Learning from Many: Partner Exposure and Team Familiarity in Fluid Teams
50 Pages Posted: 13 Nov 2015 Last revised: 27 Mar 2019
Date Written: October 10, 2015
In services where teams come together for short collaborations, managers are often advised to strive for high team familiarity so as to improve coordination and, consequently, performance. However, inducing high team familiarity, by keeping team membership intact, can limit workers' opportunities to acquire useful knowledge and alternative practices from exposure to a broader set of partners. We introduce an empirical measure for prior partner exposure and estimate its impact (along with that of team familiarity) on operational performance using data from the London Ambulance Service. Our analysis focuses on ambulance transports involving new paramedic recruits, where exogenous changes in team membership enable clean identification of the performance effect. Specifically, we investigate the impact of prior partner exposure on time spent during patient pick-up at the scene and patient handover at the hospital. We find that the effect varies with the process characteristics. For the patient pick-up process, which is less standardized, greater partner exposure directly improves performance. For the more standardized patient handover process, this beneficial effect is triggered beyond a threshold of sufficient individual experience. In addition, we find that the beneficial performance impact of prior partner exposure is amplified during periods of high workload, for both processes. Finally, a counterfactual analysis based on our estimates shows that a team formation strategy emphasizing partner exposure outperforms one that emphasizes team familiarity by about 9.2% in our empirical context.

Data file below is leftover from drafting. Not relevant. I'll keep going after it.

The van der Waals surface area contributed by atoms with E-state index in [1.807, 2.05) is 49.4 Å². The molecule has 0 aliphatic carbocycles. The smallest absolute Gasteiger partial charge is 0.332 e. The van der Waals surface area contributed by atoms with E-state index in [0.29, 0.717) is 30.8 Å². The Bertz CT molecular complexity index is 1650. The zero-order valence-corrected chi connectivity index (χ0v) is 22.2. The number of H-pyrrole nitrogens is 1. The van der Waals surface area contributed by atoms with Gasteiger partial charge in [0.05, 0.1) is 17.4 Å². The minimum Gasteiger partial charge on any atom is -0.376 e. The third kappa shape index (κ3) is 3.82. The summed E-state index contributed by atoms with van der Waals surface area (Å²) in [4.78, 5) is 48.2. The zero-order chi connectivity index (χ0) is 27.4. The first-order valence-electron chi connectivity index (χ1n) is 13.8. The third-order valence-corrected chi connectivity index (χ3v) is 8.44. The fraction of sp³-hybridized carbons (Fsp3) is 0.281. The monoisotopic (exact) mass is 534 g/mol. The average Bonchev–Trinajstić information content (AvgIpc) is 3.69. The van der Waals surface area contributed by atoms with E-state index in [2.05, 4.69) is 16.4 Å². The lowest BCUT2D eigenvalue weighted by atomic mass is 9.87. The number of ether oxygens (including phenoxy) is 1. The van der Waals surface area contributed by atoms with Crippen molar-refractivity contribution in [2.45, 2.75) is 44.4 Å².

Keywords: Fluid teams, membership change, partner exposure, team familiarity
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